The UN’s Nuclear Weapon Talks May Be The Most Important Thing Nobody’s Paying Attention To

Posted by Talyn Brown-Wolf, March 31, 2017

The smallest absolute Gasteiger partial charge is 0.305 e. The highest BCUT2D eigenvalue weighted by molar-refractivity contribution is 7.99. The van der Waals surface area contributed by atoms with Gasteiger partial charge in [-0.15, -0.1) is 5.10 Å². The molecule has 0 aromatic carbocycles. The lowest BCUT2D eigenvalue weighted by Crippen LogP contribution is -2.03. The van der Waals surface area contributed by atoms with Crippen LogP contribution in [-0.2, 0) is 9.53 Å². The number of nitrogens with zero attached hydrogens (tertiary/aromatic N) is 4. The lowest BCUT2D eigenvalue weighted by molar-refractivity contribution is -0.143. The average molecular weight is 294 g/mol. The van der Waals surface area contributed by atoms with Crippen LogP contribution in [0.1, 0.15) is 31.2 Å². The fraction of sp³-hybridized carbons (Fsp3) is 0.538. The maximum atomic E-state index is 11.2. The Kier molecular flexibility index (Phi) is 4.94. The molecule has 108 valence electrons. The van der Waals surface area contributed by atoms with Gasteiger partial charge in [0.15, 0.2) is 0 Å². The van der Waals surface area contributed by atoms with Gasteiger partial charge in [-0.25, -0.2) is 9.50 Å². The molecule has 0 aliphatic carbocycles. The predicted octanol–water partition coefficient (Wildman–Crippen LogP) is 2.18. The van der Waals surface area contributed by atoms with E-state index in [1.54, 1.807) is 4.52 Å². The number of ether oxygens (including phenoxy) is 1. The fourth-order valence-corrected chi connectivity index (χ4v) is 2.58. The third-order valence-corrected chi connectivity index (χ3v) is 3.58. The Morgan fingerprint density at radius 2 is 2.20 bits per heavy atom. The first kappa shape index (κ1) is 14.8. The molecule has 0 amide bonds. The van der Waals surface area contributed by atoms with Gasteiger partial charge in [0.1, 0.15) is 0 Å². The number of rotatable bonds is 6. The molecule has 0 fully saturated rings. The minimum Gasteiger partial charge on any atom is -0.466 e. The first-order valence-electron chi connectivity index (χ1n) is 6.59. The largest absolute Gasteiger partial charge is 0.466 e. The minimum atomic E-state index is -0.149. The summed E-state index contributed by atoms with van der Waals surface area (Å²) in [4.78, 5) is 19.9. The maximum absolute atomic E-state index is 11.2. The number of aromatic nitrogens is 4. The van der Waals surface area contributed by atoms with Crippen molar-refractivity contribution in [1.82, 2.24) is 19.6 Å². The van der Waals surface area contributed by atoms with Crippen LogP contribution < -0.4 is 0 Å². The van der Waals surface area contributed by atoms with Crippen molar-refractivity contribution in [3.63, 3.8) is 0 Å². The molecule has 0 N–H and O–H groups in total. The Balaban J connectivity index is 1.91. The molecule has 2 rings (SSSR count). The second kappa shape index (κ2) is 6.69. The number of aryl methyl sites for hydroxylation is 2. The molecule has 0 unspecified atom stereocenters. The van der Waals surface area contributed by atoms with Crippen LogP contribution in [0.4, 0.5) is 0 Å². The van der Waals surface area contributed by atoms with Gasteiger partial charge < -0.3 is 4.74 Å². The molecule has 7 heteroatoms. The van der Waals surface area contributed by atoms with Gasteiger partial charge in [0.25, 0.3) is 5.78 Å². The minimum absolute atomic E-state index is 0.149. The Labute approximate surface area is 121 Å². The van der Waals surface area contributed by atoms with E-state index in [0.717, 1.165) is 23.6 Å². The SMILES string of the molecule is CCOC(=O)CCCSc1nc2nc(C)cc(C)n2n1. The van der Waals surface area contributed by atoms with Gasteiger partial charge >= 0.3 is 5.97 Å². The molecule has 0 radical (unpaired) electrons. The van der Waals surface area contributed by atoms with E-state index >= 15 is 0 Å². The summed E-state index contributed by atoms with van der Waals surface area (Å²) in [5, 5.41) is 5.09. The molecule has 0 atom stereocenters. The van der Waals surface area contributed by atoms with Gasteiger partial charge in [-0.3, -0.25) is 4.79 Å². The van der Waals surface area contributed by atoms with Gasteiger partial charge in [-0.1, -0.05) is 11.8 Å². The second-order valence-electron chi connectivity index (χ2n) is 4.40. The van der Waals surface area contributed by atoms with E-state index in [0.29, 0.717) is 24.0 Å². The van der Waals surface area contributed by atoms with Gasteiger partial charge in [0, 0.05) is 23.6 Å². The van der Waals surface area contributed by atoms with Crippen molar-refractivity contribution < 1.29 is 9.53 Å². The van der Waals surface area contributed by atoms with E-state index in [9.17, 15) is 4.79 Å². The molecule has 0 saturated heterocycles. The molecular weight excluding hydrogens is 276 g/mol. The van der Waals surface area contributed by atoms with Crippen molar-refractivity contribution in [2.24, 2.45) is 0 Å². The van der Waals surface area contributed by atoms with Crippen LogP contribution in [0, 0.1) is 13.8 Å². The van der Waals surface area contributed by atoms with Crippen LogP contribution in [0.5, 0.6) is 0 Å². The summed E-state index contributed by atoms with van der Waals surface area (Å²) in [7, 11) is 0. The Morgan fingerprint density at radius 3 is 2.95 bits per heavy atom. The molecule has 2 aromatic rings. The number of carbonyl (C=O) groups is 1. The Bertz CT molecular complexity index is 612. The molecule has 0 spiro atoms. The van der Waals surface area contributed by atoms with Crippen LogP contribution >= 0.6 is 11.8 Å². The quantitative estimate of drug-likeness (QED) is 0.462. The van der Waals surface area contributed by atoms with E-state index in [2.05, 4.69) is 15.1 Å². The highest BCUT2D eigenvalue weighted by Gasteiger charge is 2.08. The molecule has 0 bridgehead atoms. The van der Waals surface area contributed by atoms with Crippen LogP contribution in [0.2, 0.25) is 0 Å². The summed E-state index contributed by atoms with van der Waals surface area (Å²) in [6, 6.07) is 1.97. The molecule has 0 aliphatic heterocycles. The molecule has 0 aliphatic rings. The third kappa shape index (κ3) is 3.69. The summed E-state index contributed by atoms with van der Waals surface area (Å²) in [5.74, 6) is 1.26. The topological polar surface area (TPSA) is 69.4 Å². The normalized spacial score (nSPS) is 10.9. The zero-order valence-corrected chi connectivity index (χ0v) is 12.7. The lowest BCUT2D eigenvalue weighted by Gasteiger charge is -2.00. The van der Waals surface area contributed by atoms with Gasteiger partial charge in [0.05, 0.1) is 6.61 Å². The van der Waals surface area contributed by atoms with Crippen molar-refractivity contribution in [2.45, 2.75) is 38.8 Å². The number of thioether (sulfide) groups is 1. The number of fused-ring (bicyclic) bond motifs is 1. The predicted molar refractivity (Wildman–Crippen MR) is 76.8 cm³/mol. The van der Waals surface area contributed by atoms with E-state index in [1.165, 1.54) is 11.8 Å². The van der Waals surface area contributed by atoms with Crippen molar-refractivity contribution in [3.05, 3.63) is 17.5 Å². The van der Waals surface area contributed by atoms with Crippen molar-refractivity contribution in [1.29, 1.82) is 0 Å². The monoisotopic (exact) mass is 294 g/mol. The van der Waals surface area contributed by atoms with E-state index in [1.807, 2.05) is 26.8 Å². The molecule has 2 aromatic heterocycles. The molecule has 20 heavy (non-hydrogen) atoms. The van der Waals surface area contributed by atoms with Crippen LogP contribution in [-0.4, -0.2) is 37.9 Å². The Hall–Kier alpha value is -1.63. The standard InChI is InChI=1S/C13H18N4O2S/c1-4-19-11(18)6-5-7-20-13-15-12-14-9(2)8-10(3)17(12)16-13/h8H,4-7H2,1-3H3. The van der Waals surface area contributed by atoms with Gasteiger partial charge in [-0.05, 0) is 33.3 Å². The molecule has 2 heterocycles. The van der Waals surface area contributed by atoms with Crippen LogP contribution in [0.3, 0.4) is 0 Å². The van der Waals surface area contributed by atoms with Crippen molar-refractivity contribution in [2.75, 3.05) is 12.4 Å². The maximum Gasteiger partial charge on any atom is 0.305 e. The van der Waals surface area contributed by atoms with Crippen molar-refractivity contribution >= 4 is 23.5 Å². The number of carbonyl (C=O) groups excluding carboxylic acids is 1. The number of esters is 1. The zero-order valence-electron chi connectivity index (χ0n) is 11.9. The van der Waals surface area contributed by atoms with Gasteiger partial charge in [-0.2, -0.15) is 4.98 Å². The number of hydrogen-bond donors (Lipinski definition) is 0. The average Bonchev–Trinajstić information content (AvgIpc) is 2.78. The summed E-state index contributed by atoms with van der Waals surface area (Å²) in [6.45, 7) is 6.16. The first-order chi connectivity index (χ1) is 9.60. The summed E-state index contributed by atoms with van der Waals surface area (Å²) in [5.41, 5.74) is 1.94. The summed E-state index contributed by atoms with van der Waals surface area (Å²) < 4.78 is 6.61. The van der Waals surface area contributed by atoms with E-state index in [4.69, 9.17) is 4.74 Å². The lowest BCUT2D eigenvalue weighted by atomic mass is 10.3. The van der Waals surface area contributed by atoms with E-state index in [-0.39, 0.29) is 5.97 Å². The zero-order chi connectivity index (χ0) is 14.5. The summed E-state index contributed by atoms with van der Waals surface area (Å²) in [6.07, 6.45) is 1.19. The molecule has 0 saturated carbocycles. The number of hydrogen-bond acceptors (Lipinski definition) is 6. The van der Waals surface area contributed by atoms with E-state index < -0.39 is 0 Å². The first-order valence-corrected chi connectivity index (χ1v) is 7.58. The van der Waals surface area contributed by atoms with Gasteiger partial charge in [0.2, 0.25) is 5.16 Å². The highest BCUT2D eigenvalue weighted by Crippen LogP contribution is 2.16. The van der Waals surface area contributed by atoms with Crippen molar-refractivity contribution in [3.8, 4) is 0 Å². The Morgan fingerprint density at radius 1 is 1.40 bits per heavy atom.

Over protests from the U.S. and other nuclear powers, more than 120 countries began work on a treaty at the United Nations this week with the aim of banishing nuclear weapons from the face and the oceans of the earth… In a sign of mounting nuclear anxiety around the globe, the conference timeline is extremely condensed by U.N. standards. As early as July, Conference President Elayne Whyte Gómez of Costa Rica hopes to unveil a draft text — a “rapid pace,” she explained, “reflecting the urgency Member States attach to the need to realize progress in nuclear disarmament.”… The treaty text is expected to be a historic document, a landmark in collective security and international law. As a tool to force the nuclear genie back into the bottle, it is also expected to be roughly as effective as a plate of egg salad sandwiches… Everyone in the U.N. conference hall knows this, of course. The treaty is not a naive attempt to compel the immediate disarmament of the nuclear powers. As with other U.N. disarmament efforts, this treaty is about strengthening norms, nudging progress, and keeping the flame lit on the idea that humanity can overcome its historical cycle of mass bloodshed. The limited expectations surrounding the treaty are reflected in the language of even its most ardent supporters. Daryl G. Kimball, director of the Arms Control Association, released a statement that sounded like a lukewarm book blurb. A new treaty, he said, “could be a useful and timely contribution… It is a worthy goal.”


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